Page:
funny online dating statuses to get likes - Transport scotland m8 tinder dating site

important;}.ezoic-wrapper-column-2{max-width:218px! important;}.ezoic-wrapper-column-1 *{max-width:218px;}.ezoic-wrapper-column-2 *{max-width:218px;}.ezoic-wrapper-content *{max-width:750px;}Widget Wrap{display:table! IN HER black cossack-style fur hat and long, elegant coat, worn over brass-buttoned scarlet velvet and white lace, Rebecca Mackenzie looks as if she has just walked off the lavish set of the BBC’s War and Peace, rather than travelling on public transport across London.

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We meet, appropriately, notes the 37-year-old, Glasgow-born debut novelist, at the Royal Over-Seas League in St James’s, where we drink tea and talk about her enchanting first book, In a Land of Paper Gods.

Our surroundings are indeed fitting because Mackenzie, the eldest of three daughters of United Free Church of Scotland missionaries, was raised overseas, in Thailand, Malaysia and India, although her novel mesmerisingly transports readers to a missionary school in war-torn China in the 1940s.

There is a tremendous pre-publication buzz around her assured debut.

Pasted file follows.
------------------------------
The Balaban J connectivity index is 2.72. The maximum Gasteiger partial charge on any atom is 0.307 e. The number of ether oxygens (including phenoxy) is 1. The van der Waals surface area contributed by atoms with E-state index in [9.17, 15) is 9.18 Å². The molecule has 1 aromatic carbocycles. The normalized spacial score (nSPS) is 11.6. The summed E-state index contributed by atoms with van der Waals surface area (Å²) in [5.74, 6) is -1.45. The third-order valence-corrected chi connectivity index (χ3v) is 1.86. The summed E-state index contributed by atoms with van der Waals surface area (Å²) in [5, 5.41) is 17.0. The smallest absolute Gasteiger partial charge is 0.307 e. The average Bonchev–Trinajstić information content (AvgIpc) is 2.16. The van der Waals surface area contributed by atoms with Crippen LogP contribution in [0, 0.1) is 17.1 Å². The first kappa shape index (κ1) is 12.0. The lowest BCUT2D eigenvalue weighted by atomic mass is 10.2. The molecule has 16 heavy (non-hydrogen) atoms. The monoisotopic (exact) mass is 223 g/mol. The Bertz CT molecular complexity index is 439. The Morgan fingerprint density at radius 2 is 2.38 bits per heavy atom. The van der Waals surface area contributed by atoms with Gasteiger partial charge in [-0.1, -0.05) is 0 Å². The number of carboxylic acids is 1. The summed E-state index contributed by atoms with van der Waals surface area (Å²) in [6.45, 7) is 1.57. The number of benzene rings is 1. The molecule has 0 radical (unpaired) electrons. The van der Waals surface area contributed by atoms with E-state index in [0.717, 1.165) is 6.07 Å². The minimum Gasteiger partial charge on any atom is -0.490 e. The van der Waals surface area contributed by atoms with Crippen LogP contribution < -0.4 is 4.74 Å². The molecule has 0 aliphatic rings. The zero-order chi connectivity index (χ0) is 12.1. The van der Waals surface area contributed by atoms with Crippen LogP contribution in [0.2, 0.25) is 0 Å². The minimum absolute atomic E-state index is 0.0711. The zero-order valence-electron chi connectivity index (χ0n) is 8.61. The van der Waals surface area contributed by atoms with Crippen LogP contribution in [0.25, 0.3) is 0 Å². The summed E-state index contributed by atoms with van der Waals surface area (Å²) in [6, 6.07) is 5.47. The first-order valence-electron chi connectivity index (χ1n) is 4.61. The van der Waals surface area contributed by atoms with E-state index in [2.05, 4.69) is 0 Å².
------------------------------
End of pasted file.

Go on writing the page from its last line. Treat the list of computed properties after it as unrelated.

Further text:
Comparisons are being drawn with J G Ballard’s Empire of the Sun, Barbara Kingsolver’s The Poisonwood Bible and Jeanette Winterson’s Oranges Are Not the Only Fruit.

All the advance praise is immensely flattering, acknowledges Mackenzie quietly.

In a Land of Paper Gods is grounded in fact, but it’s also a soaring work of the imagination telling of events way beyond Mackenzie’s ken.It is inspired by the history of missionaries in China, where Protestants first went in 1807, remaining until the Communists closed the country in 1953.They founded hospitals, preached from tracts, ran schools for blind children, and evangelised up and down the fabled Women’s River.As they pursued their calling, mission boarding schools were set up to educate their children.The novel is set in one such school, where ten-year-old Etta has boarded for several years.Working on the novel led Mackenzie, via the archives of the London’s School of Oriental and African Studies (SOAS) and the British Library, to track down survivors of wartime China, who shared memories and precious photograph albums of missionary childhoods.

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